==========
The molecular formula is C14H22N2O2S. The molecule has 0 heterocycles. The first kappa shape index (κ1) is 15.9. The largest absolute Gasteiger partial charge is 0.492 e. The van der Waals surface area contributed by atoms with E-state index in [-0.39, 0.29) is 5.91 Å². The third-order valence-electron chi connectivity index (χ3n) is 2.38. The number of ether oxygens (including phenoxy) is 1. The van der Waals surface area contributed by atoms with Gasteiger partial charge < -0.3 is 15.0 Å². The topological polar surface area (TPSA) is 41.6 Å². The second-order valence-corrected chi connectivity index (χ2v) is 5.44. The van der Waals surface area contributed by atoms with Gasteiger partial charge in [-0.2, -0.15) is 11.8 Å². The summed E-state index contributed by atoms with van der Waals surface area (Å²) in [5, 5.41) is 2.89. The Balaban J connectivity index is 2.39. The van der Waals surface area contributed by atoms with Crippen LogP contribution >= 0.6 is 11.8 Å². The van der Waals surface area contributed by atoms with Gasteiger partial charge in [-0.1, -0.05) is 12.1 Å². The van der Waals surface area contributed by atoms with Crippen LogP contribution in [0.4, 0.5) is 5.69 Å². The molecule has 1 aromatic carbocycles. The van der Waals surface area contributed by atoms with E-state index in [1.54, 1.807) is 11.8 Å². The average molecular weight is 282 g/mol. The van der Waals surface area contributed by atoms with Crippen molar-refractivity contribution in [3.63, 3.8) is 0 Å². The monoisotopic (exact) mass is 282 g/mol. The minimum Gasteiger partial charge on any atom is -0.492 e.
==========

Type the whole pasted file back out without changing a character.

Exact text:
The molecular formula is C14H22N2O2S. The molecule has 0 heterocycles. The first kappa shape index (κ1) is 15.9. The largest absolute Gasteiger partial charge is 0.492 e. The van der Waals surface area contributed by atoms with E-state index in [-0.39, 0.29) is 5.91 Å². The third-order valence-electron chi connectivity index (χ3n) is 2.38. The number of ether oxygens (including phenoxy) is 1. The van der Waals surface area contributed by atoms with Gasteiger partial charge < -0.3 is 15.0 Å². The topological polar surface area (TPSA) is 41.6 Å². The second-order valence-corrected chi connectivity index (χ2v) is 5.44. The van der Waals surface area contributed by atoms with Gasteiger partial charge in [-0.2, -0.15) is 11.8 Å². The summed E-state index contributed by atoms with van der Waals surface area (Å²) in [5, 5.41) is 2.89. The Balaban J connectivity index is 2.39. The van der Waals surface area contributed by atoms with Crippen LogP contribution >= 0.6 is 11.8 Å². The van der Waals surface area contributed by atoms with Gasteiger partial charge in [-0.1, -0.05) is 12.1 Å². The van der Waals surface area contributed by atoms with Crippen LogP contribution in [0.4, 0.5) is 5.69 Å². The molecule has 1 aromatic carbocycles. The van der Waals surface area contributed by atoms with E-state index in [1.54, 1.807) is 11.8 Å². The average molecular weight is 282 g/mol. The van der Waals surface area contributed by atoms with Crippen molar-refractivity contribution in [3.63, 3.8) is 0 Å². The monoisotopic (exact) mass is 282 g/mol. The minimum Gasteiger partial charge on any atom is -0.492 e.